Nonetheless, South Asian feminist organising in Britain grew out of the recognition of the intersecting inequalities faced by South Asian women, whose experiences of disadvantage and discrimination in the public sphere intersected with their experiences of violence and subordination within the home. In 1975 and 1976, a group of women activists, social workers and anti-racist campaigners in London began meeting to share their concerns about South Asian women who wanted to escape domestic violence, but felt that they had nowhere to go. Mirroring debates that were unfolding among black feminists in the US, they highlighted how survivors of domestic violence faced both exclusion and multiple barriers to mainstream services such as racism and lack of understanding of their specific needs related to particular forms of domestic violence (Larasi 2013), as well as patriarchal silencing from the South Asian community and religious organisations (Gupta 2003; SBS 1990). They argued that access to black and minority ethnic (BME) women-only spaces were invaluable to women who may be simultaneously victimised by various forms of violence within and outside their homes, and that the option to escape domestic violence for a space where they may be subject to racism by service providers or other survivors was unacceptable. These struggles pitted South Asian feminists against the British state, against dominant voices and organisations within their own community, as well as against white feminists who were reluctant to recognise difference and the impact of racism.

Southall Black Sisters (SBS) was founded in 1979 by African Caribbean and Asian women already engaged with the revolutionary politics of an emergent anti-racist movement and a thriving white feminist movement. They pushed for the right to women’s autonomous organisation as an empowering way for minority women to do politics and to speak out on the violence within their homes. They challenged the sexism of the male-dominated spaces around them, for which they were derided. Influenced by the history of feminist campaigns in the Indian subcontinent, they organised public demonstrations for justice for South Asian women, killed by families and husbands within their local area. Importantly, these public demonstrations were led by South Asian women, but welcomed majority ethnicities and men as part of a politics of solidarity rather than separatism (Gupta 2003).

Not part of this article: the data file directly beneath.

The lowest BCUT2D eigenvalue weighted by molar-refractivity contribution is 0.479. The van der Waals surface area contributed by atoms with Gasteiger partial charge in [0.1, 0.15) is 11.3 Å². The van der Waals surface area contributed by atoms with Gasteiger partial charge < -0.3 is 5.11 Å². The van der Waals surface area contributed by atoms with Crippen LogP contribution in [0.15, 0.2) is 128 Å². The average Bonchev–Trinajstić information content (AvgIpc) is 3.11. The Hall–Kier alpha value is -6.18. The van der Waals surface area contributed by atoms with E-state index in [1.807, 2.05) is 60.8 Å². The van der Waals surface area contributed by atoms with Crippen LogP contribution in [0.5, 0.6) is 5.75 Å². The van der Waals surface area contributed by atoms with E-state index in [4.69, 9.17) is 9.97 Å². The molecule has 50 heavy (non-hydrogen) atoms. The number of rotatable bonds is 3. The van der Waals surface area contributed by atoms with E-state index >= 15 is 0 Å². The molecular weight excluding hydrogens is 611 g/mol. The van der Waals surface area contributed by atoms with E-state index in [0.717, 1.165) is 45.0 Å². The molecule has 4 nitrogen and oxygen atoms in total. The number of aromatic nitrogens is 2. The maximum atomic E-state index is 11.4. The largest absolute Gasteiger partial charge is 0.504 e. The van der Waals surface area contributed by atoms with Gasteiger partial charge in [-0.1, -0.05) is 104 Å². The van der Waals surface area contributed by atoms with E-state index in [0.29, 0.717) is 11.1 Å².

The first specialist refuges for South Asian women in the UK, Asha Projects in South London and Saheli in Manchester, welcomed women and children in 1979 and 1980 and remain open till today. Over the 1980s, there grew a network of specialist services for South Asian women in England, Wales, and Scotland that primarily addressed issues of domestic violence. In keeping with feminist principles, organisations such as SBS and Asha Projects were initially established as collectives, but a number of factors, including funding requirements, internal accountability and the practical need for more experienced workers to manage new staff, impelled them towards a more hierarchical staffing structure. The 1980s was also a period when South Asian feminists made alliances with other black feminist organisations in the UK such as Birmingham Black Sisters, OWAAD (Organisation of Women of African and Asian Descent), Brixton Black Women’s Group, and Women against Fundamentalism.

South Asian feminist activism also had a significant impact on broader feminist issues, as with the campaign for Kiranjit Ahluwalia. After suffering abuse and brutality for 10 years, she set fire to her husband Deepak in May 1989. Rejecting her plea of manslaughter, the jury found her guilty of murder, with the judge declaring that the violence she had suffered was “not serious.” Ahluwalia’s plea failed because of the gendered construction of the defence of provocation: it tended to benefit male defendants who are physically capable of reacting instantaneously when provoked, whereas women facing male violence may be constrained by men’s greater physical strength and size. Due to the time that had elapsed between Deepak’s last attack and her retaliation, Ahluwalia’s actions were construed as premeditated. SBS secured leave to appeal and the Court of Appeal accepted that the requirement and interpretation of a “sudden and temporary loss of self-control” excluded the experiences of battered women. It recognised the notion of cumulative provocation and accepted that the time lapse between provocation and the fatal act could be seen as a “boiling over” period rather than as a “cooling-off” period. At the retrial in 1992, Ahluwalia was found guilty of manslaughter due to diminished responsibility and sentenced to three years and four months (the time she had already served) and was released immediately.

By highlighting how the gendered framing of the legal subject disadvantaged women, this campaign led by SBS and supported by Justice for Women, who advocated for a number of cases of “battered women who kill,” eventually led to a reform of the law of murder in England and Wales in 2010, when the requirement of suddenness was removed. Unfortunately, the way that the distinction between deserving and undeserving victims is institutionalised, gendered, and raced within the practice of the British criminal justice system meant that other cases of women who killed their abusive partners (such as Zoora Shah) did not gain as much empathy despite the campaigning efforts of South Asian feminist organisations (Patel 2003).